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Just-in-Time Sparsity: Learning Dynamic Sparsity Schedules
· Chiratidzo Matowe · Arnu Pretorius · Benjamin Rosman · Sara Hooker

Fri Jul 22 12:15 PM -- 01:15 PM (PDT) @

Sparse neural networks have various computational benefits while often being able to maintain or improve the generalization performance of their dense counterparts. Popular sparsification methods have focused on what to sparsify, i.e. which redundant components to remove from neural networks, while when to sparsify, has received less attention and is usually handled using heuristics or simple schedules. In this work, we focus on learning sparsity schedules from scratch using reinforcement learning. In simple CNNs and ResNet-18, we show that our learned schedules are diverse across layers and training steps, while achieving competitive performance when compared to naive handcrafted schedules. Our methodology is general-purpose and can be applied to learning effective sparsity schedules across any pruning implementation.

Author Information

Chiratidzo Matowe (InstaDeep)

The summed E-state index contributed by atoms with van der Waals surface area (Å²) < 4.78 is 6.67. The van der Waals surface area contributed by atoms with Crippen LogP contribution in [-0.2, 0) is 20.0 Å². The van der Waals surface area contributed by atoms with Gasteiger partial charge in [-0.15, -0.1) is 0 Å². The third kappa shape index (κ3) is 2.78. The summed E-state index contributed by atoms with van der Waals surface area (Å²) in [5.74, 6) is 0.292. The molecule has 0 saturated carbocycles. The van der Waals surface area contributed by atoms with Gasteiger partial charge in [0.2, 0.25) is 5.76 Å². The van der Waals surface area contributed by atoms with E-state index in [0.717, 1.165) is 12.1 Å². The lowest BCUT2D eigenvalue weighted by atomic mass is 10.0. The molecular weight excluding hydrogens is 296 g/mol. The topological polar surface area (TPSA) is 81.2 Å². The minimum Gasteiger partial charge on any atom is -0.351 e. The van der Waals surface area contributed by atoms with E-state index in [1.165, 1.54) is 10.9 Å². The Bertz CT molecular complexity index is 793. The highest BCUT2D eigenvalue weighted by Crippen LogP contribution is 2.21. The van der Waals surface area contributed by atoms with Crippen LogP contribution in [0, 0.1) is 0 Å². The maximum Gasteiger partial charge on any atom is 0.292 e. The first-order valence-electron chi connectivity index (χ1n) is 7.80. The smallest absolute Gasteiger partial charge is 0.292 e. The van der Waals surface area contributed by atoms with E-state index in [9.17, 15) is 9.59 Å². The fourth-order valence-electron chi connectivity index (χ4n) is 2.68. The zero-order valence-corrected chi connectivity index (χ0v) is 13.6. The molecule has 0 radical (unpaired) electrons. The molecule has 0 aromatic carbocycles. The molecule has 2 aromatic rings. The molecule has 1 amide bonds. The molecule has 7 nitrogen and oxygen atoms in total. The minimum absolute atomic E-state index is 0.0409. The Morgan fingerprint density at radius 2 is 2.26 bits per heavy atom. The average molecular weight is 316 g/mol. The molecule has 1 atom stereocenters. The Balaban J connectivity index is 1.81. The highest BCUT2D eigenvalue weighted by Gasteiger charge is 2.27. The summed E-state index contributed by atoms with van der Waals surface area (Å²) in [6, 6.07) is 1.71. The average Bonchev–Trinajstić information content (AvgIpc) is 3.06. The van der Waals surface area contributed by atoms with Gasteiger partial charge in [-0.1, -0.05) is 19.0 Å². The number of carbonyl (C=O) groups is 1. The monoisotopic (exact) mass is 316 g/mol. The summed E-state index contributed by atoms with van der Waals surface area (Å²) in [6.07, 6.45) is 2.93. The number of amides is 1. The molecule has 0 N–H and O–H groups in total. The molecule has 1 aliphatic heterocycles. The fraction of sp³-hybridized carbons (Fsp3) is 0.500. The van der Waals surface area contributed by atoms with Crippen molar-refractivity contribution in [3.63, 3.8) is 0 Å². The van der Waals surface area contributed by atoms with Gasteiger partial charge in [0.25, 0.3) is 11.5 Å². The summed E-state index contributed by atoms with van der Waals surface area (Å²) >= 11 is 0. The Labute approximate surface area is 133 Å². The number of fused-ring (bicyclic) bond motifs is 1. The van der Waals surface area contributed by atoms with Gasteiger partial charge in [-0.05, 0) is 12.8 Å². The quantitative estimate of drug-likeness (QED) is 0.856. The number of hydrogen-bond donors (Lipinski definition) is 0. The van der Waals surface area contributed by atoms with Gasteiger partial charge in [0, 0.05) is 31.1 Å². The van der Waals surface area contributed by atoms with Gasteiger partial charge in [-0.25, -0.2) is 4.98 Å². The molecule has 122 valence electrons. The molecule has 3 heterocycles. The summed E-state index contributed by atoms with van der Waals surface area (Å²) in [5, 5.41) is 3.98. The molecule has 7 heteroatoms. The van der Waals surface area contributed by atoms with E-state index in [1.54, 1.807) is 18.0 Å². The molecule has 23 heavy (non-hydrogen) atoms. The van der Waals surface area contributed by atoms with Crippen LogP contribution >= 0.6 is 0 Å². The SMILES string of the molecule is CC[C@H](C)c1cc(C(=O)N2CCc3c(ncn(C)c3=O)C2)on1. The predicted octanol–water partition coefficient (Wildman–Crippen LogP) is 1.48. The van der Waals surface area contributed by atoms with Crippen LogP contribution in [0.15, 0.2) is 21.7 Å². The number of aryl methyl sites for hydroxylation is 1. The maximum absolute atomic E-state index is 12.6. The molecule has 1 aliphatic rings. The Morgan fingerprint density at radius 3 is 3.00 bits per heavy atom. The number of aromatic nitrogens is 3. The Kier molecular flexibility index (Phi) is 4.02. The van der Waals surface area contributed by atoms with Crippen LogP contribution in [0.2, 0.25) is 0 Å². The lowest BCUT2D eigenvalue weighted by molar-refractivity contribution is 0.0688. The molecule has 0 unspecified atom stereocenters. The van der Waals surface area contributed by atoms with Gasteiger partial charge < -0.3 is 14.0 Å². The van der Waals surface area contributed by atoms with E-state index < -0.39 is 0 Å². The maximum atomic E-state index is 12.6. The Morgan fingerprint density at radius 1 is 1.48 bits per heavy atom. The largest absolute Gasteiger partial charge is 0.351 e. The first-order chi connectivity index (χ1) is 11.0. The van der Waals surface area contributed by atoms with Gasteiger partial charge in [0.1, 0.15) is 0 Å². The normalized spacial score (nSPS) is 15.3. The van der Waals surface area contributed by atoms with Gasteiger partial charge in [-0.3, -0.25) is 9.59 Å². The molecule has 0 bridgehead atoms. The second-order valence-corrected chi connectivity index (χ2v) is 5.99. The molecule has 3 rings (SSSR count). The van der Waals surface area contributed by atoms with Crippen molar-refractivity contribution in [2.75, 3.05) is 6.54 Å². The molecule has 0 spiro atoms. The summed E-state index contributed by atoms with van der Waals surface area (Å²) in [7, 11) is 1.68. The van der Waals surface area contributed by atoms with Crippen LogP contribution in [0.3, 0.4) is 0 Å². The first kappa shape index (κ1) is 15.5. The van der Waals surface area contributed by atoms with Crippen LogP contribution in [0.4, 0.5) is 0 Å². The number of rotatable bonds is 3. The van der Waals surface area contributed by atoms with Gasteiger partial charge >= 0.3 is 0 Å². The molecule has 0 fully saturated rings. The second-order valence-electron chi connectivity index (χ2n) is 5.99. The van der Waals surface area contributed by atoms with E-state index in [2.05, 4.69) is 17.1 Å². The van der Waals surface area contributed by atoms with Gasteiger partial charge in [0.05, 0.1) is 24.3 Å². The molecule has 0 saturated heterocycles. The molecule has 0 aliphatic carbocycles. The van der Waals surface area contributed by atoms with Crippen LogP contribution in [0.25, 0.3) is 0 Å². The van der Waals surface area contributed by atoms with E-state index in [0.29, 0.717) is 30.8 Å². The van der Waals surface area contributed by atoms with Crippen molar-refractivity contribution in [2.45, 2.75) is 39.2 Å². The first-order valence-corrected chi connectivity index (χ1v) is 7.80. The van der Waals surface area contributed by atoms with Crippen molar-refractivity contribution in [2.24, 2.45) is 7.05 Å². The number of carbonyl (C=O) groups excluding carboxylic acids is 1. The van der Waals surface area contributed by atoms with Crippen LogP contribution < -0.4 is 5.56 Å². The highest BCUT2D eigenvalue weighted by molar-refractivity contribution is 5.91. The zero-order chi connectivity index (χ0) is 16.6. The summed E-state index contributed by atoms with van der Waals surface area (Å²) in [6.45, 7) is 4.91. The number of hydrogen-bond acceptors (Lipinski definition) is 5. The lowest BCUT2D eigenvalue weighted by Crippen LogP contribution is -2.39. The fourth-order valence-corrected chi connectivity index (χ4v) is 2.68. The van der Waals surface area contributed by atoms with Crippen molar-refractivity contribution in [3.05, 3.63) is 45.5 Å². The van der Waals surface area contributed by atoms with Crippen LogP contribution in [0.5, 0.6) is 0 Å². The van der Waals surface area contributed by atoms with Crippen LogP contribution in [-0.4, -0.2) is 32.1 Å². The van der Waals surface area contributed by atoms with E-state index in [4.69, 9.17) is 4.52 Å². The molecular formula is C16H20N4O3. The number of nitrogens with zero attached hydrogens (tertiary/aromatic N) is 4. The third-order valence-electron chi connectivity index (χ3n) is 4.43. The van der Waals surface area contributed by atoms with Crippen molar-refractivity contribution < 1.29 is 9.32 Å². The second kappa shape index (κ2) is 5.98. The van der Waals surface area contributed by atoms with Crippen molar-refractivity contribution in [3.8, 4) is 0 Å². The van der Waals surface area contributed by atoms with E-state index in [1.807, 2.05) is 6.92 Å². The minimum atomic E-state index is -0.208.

Arnu Pretorius (InstaDeep)
Benjamin Rosman (University of the Witwatersrand, South Africa)

Benjamin Rosman received a Ph.D. degree in Informatics from the University of Edinburgh in 2014. Previously, he obtained an M.Sc. in Artificial Intelligence from the University of Edinburgh, a Bachelor of Science (Honours) in Computer Science from the University of the Witwatersrand, South Africa, and a Bachelor of Science (Honours) in Computational and Applied Mathematics, also from the University of the Witwatersrand. He is an Associate Professor in the School of Computer Science and Applied Mathematics at the University of the Witwatersrand. He is the Chair of the IEEE South African joint chapter of Control Systems, and Robotics and Automation. Prof. Rosman’s research interests focus primarily on learning and decision making in autonomous systems, in particular studying how learning can be accelerated through abstracting and generalising knowledge gained from solving previous problems. He additionally works in the area of skill and behaviour learning for robots.

Sara Hooker (Cohere)

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